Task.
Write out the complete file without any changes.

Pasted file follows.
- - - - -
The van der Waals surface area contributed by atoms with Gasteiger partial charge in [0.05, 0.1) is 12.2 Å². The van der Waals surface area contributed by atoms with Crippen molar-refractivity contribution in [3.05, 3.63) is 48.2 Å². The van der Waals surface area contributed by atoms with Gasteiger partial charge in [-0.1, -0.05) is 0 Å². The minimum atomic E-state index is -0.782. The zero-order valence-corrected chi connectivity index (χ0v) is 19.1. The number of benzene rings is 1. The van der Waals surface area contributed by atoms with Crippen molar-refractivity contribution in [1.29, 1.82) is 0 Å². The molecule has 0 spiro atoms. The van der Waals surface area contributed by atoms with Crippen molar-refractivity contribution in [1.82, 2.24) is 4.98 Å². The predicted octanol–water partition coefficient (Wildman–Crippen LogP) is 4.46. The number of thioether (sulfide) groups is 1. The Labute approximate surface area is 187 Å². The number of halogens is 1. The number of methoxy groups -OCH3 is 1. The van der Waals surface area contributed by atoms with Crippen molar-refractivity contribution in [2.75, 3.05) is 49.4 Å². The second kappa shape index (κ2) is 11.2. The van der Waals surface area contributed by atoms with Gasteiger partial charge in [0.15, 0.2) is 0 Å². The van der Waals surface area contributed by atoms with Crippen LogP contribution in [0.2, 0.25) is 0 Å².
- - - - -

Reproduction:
The van der Waals surface area contributed by atoms with Gasteiger partial charge in [0.05, 0.1) is 12.2 Å². The van der Waals surface area contributed by atoms with Crippen molar-refractivity contribution in [3.05, 3.63) is 48.2 Å². The van der Waals surface area contributed by atoms with Gasteiger partial charge in [-0.1, -0.05) is 0 Å². The minimum atomic E-state index is -0.782. The zero-order valence-corrected chi connectivity index (χ0v) is 19.1. The number of benzene rings is 1. The van der Waals surface area contributed by atoms with Crippen molar-refractivity contribution in [1.29, 1.82) is 0 Å². The molecule has 0 spiro atoms. The van der Waals surface area contributed by atoms with Crippen molar-refractivity contribution in [1.82, 2.24) is 4.98 Å². The predicted octanol–water partition coefficient (Wildman–Crippen LogP) is 4.46. The number of thioether (sulfide) groups is 1. The Labute approximate surface area is 187 Å². The number of halogens is 1. The number of methoxy groups -OCH3 is 1. The van der Waals surface area contributed by atoms with Crippen molar-refractivity contribution in [2.75, 3.05) is 49.4 Å². The second kappa shape index (κ2) is 11.2. The van der Waals surface area contributed by atoms with Gasteiger partial charge in [0.15, 0.2) is 0 Å². The van der Waals surface area contributed by atoms with Crippen LogP contribution in [0.2, 0.25) is 0 Å².